The financial industry is easy enough to break into, but carving out a viable long-term career niche is tough. To succeed in this industry, one must have discipline, intelligence and a thick-skinned psyche. There are many different positions in the financial services industry, and it often takes years for individuals to find and settle into a position that is a good fit for them.
So what job is the best fit for you? In this article, we'll give you the tools you need to begin making this important decision.
In general, if you are a persuasive and knowledgeable individual and don't mind working long hours, a job as a registered representative might be a good fit. If, on the other hand, you love numbers, are good at math and excel spreadsheets, and relish delving into the financials of a public company, then perhaps a career path as an analyst is your best bet. If you have both skill sets, a position as a financial advisor could suit you best.
Of course, it's important to understand that most people that enter the brokerage industry don't end their careers in the same position in which they begin. Most use the knowledge and experience they gain in their earlier jobs in the industry to find other positions that better suits their interests. Where you end up depends on your aptitude and your desire to explore different job options.
Twenty years ago, it wasn't uncommon for individuals in the financial industry to come from varied backgrounds. These days, a four-year college degree is a must. Typically, a bachelor's degree in business administration is the best course. It opens the most doors as well as gives the potential job applicant more alternatives should he or she want to deviate from his or her initial career path down the line.
If your goal is to become a registered representative and sell securities, you do not need a masters in business administration (MBA). However, if you want to break into some of the more prestigious firms' training programs (such as Goldman Sachs), it will help to earn your MBA. As an analyst, it is rapidly becoming a must. Keep in mind that this is a highly competitive industry, and this additional degree will help set you apart from the crowd.
While there are instances in which a diploma from a big-name school will help you, employers are becoming more focused on class rank and grade point average, as well as any practical experience you've had in the field.
With that in mind, if you want to become a money manager, financial planner or enter some other specialized field within the industry, an MBA is highly recommended. To be clear, you can still obtain a position in these fields without an MBA, but preference is usually given to candidates that have had some form of post-graduate study.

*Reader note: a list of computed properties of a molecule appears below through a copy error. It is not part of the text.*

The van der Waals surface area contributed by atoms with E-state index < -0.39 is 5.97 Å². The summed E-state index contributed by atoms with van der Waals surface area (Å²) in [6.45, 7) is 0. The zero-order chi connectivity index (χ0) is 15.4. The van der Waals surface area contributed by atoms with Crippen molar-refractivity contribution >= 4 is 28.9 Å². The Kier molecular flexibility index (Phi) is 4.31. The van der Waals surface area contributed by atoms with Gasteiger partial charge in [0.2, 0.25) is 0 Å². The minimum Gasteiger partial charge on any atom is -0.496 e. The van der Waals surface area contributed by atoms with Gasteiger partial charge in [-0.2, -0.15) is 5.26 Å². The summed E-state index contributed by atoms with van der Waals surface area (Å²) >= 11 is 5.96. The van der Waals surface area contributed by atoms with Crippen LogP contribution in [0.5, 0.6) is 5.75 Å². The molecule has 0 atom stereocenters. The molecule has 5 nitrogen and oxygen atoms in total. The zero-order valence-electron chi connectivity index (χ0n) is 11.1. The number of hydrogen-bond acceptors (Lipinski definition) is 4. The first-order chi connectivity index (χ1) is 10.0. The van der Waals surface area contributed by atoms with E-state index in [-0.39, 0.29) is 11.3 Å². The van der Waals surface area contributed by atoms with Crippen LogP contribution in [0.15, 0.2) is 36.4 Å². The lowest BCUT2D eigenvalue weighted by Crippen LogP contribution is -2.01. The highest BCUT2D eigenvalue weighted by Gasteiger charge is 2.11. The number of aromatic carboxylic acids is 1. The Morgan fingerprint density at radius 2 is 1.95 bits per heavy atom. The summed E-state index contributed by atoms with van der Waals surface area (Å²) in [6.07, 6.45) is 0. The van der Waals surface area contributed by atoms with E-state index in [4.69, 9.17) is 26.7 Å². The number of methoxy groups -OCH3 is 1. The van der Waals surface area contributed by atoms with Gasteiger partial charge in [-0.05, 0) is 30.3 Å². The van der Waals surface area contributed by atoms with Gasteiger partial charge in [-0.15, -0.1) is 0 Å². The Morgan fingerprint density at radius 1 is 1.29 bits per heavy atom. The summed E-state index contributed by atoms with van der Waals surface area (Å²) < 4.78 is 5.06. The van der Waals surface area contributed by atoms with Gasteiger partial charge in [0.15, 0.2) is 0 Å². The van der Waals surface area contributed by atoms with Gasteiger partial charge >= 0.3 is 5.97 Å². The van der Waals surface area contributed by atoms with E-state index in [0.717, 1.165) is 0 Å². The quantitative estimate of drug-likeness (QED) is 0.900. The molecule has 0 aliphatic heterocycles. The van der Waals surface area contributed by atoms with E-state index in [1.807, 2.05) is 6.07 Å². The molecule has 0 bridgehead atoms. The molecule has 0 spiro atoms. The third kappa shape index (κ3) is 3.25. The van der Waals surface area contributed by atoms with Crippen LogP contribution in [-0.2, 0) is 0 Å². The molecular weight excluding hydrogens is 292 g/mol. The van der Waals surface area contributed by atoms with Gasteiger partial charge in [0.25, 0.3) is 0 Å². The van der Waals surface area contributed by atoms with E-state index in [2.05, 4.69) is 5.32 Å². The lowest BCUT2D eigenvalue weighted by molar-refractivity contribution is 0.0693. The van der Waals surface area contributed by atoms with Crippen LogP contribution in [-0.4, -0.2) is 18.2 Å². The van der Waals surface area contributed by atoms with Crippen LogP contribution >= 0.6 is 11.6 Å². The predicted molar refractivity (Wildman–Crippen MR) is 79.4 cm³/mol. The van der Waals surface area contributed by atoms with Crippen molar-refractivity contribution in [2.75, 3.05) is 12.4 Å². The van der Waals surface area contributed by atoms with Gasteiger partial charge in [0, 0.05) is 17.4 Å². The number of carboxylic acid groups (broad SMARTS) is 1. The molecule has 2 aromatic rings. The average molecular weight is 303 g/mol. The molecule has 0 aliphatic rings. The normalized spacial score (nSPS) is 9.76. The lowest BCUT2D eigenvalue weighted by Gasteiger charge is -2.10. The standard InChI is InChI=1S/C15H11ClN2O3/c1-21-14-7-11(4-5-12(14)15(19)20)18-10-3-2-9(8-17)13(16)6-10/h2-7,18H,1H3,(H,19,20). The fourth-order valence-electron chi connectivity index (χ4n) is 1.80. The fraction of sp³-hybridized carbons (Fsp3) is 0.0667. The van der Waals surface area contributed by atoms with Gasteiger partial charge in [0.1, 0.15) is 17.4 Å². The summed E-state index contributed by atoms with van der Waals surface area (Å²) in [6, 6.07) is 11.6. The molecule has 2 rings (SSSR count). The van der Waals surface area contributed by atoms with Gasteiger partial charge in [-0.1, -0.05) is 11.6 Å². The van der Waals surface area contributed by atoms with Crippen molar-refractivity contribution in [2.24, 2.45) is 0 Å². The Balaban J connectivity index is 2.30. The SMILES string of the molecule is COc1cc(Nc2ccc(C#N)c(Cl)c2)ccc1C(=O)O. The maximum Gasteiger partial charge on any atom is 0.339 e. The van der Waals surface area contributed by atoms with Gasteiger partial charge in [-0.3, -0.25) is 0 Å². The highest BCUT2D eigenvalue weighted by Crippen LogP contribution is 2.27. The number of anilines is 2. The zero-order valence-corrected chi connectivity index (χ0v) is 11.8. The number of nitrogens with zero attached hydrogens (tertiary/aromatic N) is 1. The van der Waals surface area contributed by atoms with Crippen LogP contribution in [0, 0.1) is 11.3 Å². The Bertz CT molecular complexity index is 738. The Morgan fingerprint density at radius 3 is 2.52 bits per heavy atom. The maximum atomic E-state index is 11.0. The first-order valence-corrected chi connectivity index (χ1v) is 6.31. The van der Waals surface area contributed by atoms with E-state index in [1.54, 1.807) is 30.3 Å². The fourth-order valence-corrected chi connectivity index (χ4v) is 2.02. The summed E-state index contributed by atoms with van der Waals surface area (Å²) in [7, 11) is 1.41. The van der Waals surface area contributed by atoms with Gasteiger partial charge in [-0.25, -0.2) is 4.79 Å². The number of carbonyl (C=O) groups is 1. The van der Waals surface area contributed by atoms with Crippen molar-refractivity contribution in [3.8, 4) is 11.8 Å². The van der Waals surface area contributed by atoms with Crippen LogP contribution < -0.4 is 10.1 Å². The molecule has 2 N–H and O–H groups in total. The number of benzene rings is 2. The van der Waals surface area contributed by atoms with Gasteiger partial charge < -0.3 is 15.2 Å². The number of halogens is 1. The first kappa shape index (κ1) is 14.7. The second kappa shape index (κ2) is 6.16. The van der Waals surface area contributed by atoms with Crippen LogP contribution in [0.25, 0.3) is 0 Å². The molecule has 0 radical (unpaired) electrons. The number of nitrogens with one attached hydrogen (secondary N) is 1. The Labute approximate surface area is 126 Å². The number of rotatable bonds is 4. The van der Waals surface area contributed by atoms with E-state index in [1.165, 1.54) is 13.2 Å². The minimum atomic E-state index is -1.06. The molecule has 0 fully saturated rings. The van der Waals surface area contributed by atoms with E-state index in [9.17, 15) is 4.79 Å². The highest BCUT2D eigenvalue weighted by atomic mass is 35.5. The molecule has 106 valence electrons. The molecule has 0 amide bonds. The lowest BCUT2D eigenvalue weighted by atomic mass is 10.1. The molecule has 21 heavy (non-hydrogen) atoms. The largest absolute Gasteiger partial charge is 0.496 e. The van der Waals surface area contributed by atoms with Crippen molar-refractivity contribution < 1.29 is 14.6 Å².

In the MBA program, consider studying finance and economics. Again, these will open the most doors for you later in your career.
Internships are available for those who want to obtain positions as analysts, bankers, registered reps or virtually any other position on Wall Street. Therefore, in an undergraduate or a graduate program, it is important to try to land an internship in the field where you want to work. Prospective brokers and/or analysts should try to get a job as an assistant at a local firm. Employers look for this type of experience on your resume.
What if you know you want to get into the industry, but don't exactly know the type of long-term job you want or what internship to take?
It's perfectly OK if you want to get into the industry but haven't decided on what type of job you are aiming for. If this is the case, consider taking any front-line sales or office positions that will allow you to learn as much as possible about the industry. Again, this experience will look great your resume, and will educate you on what you might like to do down the line as you gain more experience.
Securing Work Experience
The first step in getting the appropriate work experience is to check with your college. Often, the student services center or a guidance counselor may be able to provide you with local job listings, or actually set up interviews with potential employers. If this doesn't work out, or if the position isn't feasible because of your school schedule, consider approaching firms close to home on your own.